800 BC
Accounts report that diamond mining is active in India.
Indian mining towns are among the wealthiest cities in the world
Gem merchant Jean Baptiste Tavernier makes his first of six trips to the Orient.
Tavernier first reports possession of an incredible blue diamond ("the Tavernier Blue") weighing 112 carats (nearly size of man's fist), though he never mentions how he acquired the gem.
Tavernier sells the diamond to King Louis XIV of France.
The Tavernier Blue is cut to just over sixty-seven carats by Sieur Pitau, the King's jeweler and becomes known as the "Blue Diamond of the Crown" or the "French Blue."
Louis XV orders court jeweler Andre Jacquemin to reset the French Blue into a piece of ceremonial jewelry for the Royal Order of the Golden Fleece.
The French Blue, as well as other crown jewels, are stolen from the treasury during the French revolution.
John Françillion writes a memorandum documenting the presence in London of a large blue diamond weighing over fourty-five carats. At about the same time an illustrated perspectus for the sale of the diamond is found, signed by the gem's owner, Daniel Eliason. Because of its size and unusual color, it is speculated that the diamond was cut from the French Blue.
Sir Thomas Lawrence paints a portrait of George IV of England in which the King is wearing the insignia of the Royal Order of the Golden Fleece set with a large blue stone bearing a striking resemblence to the blue diamond.
George IV dies, his estate encumbered by great debt.
A large blue diamond, now called the "Hope Diamond," appears in the gem catalogue of Henry Philip Hope, but no history of the stone is presented.
1841 Following the death of Lord Hope and much litigation, the stone is passed on to Hope's nephew Henry Thomas Hope.
Evalyn Walsh is born.
To pay his debts, Lord Henry Thomas Hope sells the Hope Diamond to Simon Frankel, a New York jeweler, for $148,000. The Hope Diamond remains in the safe of Joseph Frankel and Sons for six years.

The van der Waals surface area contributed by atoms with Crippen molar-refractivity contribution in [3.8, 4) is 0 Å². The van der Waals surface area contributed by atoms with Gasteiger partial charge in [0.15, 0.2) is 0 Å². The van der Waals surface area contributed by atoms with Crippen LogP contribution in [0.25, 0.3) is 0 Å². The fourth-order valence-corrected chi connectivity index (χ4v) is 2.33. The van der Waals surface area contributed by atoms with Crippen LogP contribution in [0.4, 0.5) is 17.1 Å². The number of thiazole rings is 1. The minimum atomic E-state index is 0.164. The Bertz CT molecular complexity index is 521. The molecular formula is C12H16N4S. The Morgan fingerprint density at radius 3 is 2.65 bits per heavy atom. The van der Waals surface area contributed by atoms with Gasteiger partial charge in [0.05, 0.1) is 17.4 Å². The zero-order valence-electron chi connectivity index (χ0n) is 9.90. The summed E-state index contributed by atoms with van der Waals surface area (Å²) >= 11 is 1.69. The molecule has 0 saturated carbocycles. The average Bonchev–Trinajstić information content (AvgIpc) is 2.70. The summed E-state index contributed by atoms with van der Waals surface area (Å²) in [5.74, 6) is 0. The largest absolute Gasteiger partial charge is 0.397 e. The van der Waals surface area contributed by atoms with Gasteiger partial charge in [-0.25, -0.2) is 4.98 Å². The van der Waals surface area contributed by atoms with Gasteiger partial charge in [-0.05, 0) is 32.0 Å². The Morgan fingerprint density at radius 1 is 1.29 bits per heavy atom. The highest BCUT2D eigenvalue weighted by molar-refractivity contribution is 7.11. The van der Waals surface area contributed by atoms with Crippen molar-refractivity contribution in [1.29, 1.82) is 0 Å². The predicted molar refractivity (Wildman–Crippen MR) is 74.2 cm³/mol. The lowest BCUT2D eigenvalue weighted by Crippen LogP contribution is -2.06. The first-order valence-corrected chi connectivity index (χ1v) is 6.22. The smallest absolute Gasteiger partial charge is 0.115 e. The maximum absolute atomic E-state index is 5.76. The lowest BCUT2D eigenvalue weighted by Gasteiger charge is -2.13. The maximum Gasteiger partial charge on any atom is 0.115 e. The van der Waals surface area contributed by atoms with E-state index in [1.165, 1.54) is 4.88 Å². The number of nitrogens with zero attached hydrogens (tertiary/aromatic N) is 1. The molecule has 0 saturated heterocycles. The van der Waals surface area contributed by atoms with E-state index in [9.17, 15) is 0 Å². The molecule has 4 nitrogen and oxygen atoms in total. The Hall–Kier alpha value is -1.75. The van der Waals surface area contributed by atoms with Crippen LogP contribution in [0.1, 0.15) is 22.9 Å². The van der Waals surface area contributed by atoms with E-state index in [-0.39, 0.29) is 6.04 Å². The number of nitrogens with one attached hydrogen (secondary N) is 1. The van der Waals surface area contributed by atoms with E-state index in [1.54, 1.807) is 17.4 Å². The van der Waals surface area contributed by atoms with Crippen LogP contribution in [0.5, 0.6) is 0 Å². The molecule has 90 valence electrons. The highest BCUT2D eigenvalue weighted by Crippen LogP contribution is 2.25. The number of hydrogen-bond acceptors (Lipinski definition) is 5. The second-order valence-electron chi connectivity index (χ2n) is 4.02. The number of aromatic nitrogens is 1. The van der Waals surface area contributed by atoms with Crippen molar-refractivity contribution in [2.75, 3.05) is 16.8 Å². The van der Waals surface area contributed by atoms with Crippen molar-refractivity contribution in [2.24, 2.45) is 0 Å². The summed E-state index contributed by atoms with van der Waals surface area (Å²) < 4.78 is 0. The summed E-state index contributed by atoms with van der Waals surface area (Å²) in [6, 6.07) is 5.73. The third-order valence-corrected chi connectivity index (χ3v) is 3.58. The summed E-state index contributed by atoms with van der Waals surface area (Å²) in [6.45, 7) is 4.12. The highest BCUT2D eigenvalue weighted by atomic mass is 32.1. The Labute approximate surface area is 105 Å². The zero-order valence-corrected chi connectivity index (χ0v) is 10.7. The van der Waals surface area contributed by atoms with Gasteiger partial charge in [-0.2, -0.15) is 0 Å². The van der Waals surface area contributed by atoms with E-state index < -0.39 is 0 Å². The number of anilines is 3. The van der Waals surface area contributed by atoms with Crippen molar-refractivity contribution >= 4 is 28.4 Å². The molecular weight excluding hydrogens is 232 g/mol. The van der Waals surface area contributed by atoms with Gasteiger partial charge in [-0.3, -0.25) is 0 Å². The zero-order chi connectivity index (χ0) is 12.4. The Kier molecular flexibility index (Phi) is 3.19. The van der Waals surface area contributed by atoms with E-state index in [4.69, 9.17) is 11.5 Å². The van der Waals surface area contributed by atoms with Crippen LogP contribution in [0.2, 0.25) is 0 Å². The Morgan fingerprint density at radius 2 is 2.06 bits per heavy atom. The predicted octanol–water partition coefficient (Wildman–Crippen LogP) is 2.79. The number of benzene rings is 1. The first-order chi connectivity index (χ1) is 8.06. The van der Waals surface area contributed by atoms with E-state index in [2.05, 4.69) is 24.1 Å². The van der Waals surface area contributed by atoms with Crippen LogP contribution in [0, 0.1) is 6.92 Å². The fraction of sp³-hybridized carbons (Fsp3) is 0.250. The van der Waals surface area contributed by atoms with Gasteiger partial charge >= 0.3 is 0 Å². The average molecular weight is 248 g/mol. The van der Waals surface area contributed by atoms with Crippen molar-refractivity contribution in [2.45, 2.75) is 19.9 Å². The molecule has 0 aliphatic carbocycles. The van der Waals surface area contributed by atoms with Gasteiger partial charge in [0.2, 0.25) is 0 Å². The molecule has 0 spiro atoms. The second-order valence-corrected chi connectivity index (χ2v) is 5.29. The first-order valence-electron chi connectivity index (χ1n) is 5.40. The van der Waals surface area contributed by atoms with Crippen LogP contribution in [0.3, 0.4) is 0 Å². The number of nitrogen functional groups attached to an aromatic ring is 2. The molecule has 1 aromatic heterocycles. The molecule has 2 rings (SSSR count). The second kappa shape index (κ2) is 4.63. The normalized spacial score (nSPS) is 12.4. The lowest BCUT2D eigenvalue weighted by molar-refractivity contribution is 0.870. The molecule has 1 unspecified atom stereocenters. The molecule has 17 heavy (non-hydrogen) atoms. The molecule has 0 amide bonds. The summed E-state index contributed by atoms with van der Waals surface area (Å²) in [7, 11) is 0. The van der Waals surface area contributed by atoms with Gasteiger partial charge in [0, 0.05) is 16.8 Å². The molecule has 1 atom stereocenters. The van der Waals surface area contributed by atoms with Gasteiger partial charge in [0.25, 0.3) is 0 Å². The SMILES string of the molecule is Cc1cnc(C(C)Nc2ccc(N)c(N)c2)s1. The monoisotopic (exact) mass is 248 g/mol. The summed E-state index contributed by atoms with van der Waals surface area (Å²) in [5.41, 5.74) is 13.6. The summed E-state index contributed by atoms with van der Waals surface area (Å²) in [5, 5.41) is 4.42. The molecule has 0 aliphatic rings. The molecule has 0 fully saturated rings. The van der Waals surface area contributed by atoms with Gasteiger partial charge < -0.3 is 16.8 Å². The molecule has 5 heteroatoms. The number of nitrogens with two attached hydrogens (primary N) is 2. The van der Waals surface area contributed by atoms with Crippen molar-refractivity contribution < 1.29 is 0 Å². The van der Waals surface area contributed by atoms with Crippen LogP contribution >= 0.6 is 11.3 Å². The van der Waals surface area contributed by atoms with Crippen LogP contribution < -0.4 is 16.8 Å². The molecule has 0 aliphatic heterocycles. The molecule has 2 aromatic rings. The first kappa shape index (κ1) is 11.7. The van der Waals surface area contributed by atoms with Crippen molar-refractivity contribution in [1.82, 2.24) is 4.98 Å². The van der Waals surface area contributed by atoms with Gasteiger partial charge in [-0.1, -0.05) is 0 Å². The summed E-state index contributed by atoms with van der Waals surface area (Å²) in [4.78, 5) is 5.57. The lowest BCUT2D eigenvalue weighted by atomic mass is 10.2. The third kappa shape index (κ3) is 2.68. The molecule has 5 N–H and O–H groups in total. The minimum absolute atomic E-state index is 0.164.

The Walsh family moves into a mansion on Massachusetts Avenue in Washington, DC.
Evalyn Walsh marries Edward (Ned) McLean, heir to the Washington Post newspaper fortune.
Turkish Sultan Abdul Hamid II purchases the Hope Diamond – reportedly for $400,000.
Evalyn and Ned McLean depart on a worldwide honeymoon trip. While in Paris, Evalyn buys the Star of East, a 94.8 carat white diamond, from Cartier for $120,000.
The Turkish Sultan puts the Hope Diamond up for sale.
Evalyn gives birth to Vinson, known in the press as "The Hundred Million Dollar Baby."
While on another trip to Paris, Evalyn Walsh McLean is visited by Pierre Cartier, who attempts to sell her the Hope Diamond.
After resetting the stone, Cartier, the "Prince of Jewelers" travels to Washington and sells the Hope Diamond to Evalyn for 180,000.
Evalyn's mother-in-law dies of pneumonia.
The McLean family moves to their new country estate, called "Friendship," where Evalyn hosts many extravagant parties for Washington society.
Evalyn's son, Vinson, is hit by an automobile in front of his home and dies shortly thereafter.
May Yohe publishes a fanciful account of the diamond's "dark past" in her book, The Mystery of the Hope Diamond.
Evalyn and Ned are separated.
The Washington Post is sold at auction for $825,000.
Ned McLean dies in a sanatorium from brain atrophy due to alcohol saturation.
Evalyn's only daughter dies of a drug overdose at the age of twenty-five.
Evalyn Walsh McLean dies at the age of sixty.
New York jewler, Harry Winston, buys the estate jewelry of Evalyn Walsh McLean, including the Star of the East and the Hope Diamond. He sends the collection on a nine year good will tour of the United States.
Harry Winston donates the Hope Diamond to the Smithsonian Institution.
The Hope Diamond is exhibited for a month at the Louvre.
The Hope diamond is exhibited at the Rand Easter Show in South Africa.
The Hope Diamond is loaned to Harry Winston Inc. as part of the firm's 50th anniversary celebration.
After extensive remodeling of the display area, the Hope Diamond is exhibited in the new Harry Winston Room in the Hall of Geology, Gems and Minerals of the Natural History Museum of the Smithsonian Institution.

notorious past | savvy sales pitch | one-of-a-kind | becoming a legend
heart of gold | curses debunked | timeline

Mona Lisa
detail from Guernica
Lilies of the Valley Faberge Egg
Hope Diamond
Taj Mahal
scene from Borobudur

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